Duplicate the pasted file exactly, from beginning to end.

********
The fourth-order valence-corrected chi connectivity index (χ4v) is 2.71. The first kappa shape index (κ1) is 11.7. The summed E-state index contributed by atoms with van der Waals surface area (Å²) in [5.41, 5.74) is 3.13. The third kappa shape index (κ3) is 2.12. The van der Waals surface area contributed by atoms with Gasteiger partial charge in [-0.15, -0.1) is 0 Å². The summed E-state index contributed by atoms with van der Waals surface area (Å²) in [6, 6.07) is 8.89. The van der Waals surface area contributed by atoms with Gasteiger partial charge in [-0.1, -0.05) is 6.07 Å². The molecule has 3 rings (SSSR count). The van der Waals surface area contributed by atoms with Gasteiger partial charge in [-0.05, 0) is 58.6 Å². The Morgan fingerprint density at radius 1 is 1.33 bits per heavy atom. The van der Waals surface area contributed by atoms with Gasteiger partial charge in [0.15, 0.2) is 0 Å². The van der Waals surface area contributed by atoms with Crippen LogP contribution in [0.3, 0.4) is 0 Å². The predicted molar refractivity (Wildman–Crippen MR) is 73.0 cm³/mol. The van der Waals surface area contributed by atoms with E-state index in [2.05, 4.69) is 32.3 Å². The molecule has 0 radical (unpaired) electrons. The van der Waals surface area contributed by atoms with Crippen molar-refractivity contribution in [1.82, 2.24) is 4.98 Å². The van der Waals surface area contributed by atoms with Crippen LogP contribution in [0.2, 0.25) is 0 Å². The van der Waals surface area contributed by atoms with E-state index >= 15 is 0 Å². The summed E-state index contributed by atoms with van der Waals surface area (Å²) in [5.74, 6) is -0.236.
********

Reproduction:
The fourth-order valence-corrected chi connectivity index (χ4v) is 2.71. The first kappa shape index (κ1) is 11.7. The summed E-state index contributed by atoms with van der Waals surface area (Å²) in [5.41, 5.74) is 3.13. The third kappa shape index (κ3) is 2.12. The van der Waals surface area contributed by atoms with Gasteiger partial charge in [-0.15, -0.1) is 0 Å². The summed E-state index contributed by atoms with van der Waals surface area (Å²) in [6, 6.07) is 8.89. The van der Waals surface area contributed by atoms with Gasteiger partial charge in [-0.1, -0.05) is 6.07 Å². The molecule has 3 rings (SSSR count). The van der Waals surface area contributed by atoms with Gasteiger partial charge in [-0.05, 0) is 58.6 Å². The Morgan fingerprint density at radius 1 is 1.33 bits per heavy atom. The van der Waals surface area contributed by atoms with Gasteiger partial charge in [0.15, 0.2) is 0 Å². The van der Waals surface area contributed by atoms with Crippen LogP contribution in [0.3, 0.4) is 0 Å². The predicted molar refractivity (Wildman–Crippen MR) is 73.0 cm³/mol. The van der Waals surface area contributed by atoms with E-state index in [2.05, 4.69) is 32.3 Å². The molecule has 0 radical (unpaired) electrons. The van der Waals surface area contributed by atoms with Crippen molar-refractivity contribution in [1.82, 2.24) is 4.98 Å². The van der Waals surface area contributed by atoms with Crippen LogP contribution in [0.2, 0.25) is 0 Å². The van der Waals surface area contributed by atoms with E-state index >= 15 is 0 Å². The summed E-state index contributed by atoms with van der Waals surface area (Å²) in [5.74, 6) is -0.236.